6 Evolutionary Developments

The evolutionary trends of the current wearable market must be analyzed to appraise the fast expansion of this market and extent of research on fiber and textile-based electronics. The fiber and textile based electronics is an emerging field because of its promising functionalities related to the flexible electronics. The research and development tendencies adopted by scientific community can be evaluated by the number of publications in this field per annum here based on the Scopus and Web of Science archive. Several keywords employed for the research of scientific articles in relationship with fiber and textile based electronics, such as “intelligent textiles and clothing,” “textile electronics,” “wearables” and “fiber,” “wearable” and “textile” were scrutinized. From the analysis, it is observed that the number of articles and publications on textile electronics and wearables have been increased during the last decade. Similarly, the trends were also investigated through evaluating the number of patents registered in the same period and it has shown the same trend.

One of the best key performance indicators of growth of textile electronics is the economic impact and market worth of the textile and fiber-based electronics. The smart and intelligent textiles market is the major application area for electronic textiles, and it has been growing at a fast pace during the last couple of decades. According to one report, the global E-textiles and smart clothing market size is 1725.2 million USD in 2020 and it is increasing at compound annual growth rate (CAGR) above 32.3% and projected to be 15,018.9 million USD by 2028 [248]. According to one published report (Tractica report 2017), the number of shipments of smart clothing will increase from 1.7 million units in 2016 to 26.9 units of smart clothing by 2022 at a CAGR of 58.6% [249]. Currently, the classification of smart clothing includes smart shirts, undergarments, trousers, jackets, and shoes. Owing to different functionalities, they are classified as energy harvesting, energy storage and sensing which are employed in numerous application such as health monitoring, sports and fitness, defense, fashion, and industrial manufacturing. However, the share of smart cloth in the wearable electronics market is still very low, estimated to be 1% as compared to other electronics systems such as smart watches or wristbands. There are certain limitations for smart clothing to capture major shares in wearable markets such as high development cost, economy of scale, continuous power supply, washability, security, and comfortability which are major hindrances in commercialization of these products. Despite all these challenges, the smart clothing markets future is still exhilarating since clothing is essential part of the human being’s daily life. Total market worth of the clothing was 12.7 billion USD in 2018 and according to the forecast for 2018–2026, the value of this market is projected to be 19.6 billion USD in 2026 [250]. From these figures, the importance of textile and fiber electronics advancement can be imagined, and forecast shows an unprecedent market growth and expansion in next decade.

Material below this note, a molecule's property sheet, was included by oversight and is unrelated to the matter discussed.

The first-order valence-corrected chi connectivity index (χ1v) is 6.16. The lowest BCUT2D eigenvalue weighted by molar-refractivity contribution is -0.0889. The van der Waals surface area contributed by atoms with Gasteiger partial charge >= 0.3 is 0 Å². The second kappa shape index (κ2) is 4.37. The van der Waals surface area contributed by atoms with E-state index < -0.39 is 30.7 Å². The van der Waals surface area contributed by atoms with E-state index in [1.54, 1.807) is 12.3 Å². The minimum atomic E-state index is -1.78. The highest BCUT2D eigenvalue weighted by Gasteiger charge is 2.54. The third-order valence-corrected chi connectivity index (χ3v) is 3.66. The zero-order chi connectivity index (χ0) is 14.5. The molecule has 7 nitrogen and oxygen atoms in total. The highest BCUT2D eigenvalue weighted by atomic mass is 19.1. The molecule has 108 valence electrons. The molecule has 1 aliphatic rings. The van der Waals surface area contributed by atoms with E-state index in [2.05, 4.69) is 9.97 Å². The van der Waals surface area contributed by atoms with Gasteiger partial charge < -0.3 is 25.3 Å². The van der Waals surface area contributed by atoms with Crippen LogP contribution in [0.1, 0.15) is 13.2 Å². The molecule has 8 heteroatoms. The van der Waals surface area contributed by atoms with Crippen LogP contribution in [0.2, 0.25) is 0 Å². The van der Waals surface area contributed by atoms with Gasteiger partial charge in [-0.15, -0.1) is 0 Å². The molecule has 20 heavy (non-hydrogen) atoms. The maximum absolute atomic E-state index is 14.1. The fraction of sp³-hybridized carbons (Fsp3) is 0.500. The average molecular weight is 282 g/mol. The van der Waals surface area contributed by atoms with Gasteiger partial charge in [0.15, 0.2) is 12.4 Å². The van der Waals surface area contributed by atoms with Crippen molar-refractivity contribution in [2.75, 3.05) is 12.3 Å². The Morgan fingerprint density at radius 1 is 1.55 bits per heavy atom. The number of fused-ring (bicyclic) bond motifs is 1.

7 Conclusion, Challenges, and Outlook

Fiber-based electronic devices are the key players in the realization of wearable E-textiles. Several research studies have been dedicated to developing a FBEDs with energy harvesting, energy storage, electronic, sensing functions. The current research and studies are focused on identification of functional requirements of FBEDs and assortment of active materials, device design, fabrication techniques and structure of the devices. Scientific community has surpassed way ahead of conducting fibers and fiber-based electrochemical sensors, and dielectrically gate field effect transistors have been replaced with complex logic gate from simple switches. The development of FBDSSCs and FBPSCs has opened new potential fields for solar energy harvesting and supplying this power to wearable devices. The recent trends and development in this field lead toward the development of self-reliant E-textile system, i.e., only fabricated with textile fibers and fabrics. The availability of diverse nature of fiber-based electronics components will eventually help to cater various needs of practical applications of fiber-based electronics and will stimulate further development of fully integrated E-textile systems.

In the recent past, fiber and textile-based electronic devices are deployed in various fields and considered the most attractive branch of modern electronics and have attracted significant attention from of researchers and enterprises. Even though, considerable growth has been made in the flexible electronic devices field, still only a few fiber and textile-based electronic devices are commercially available. The main fiber and textile-based electronic devices available in the market up to date are flexible fiber-shaped sensors. They are mainly deployed for electronic signal monitoring, but more functionalities are needed for fully function wearable device with diverse functionalities. There are still many challenges for fiber and textile-based electronics and also technology limitations which hinder their commercialization: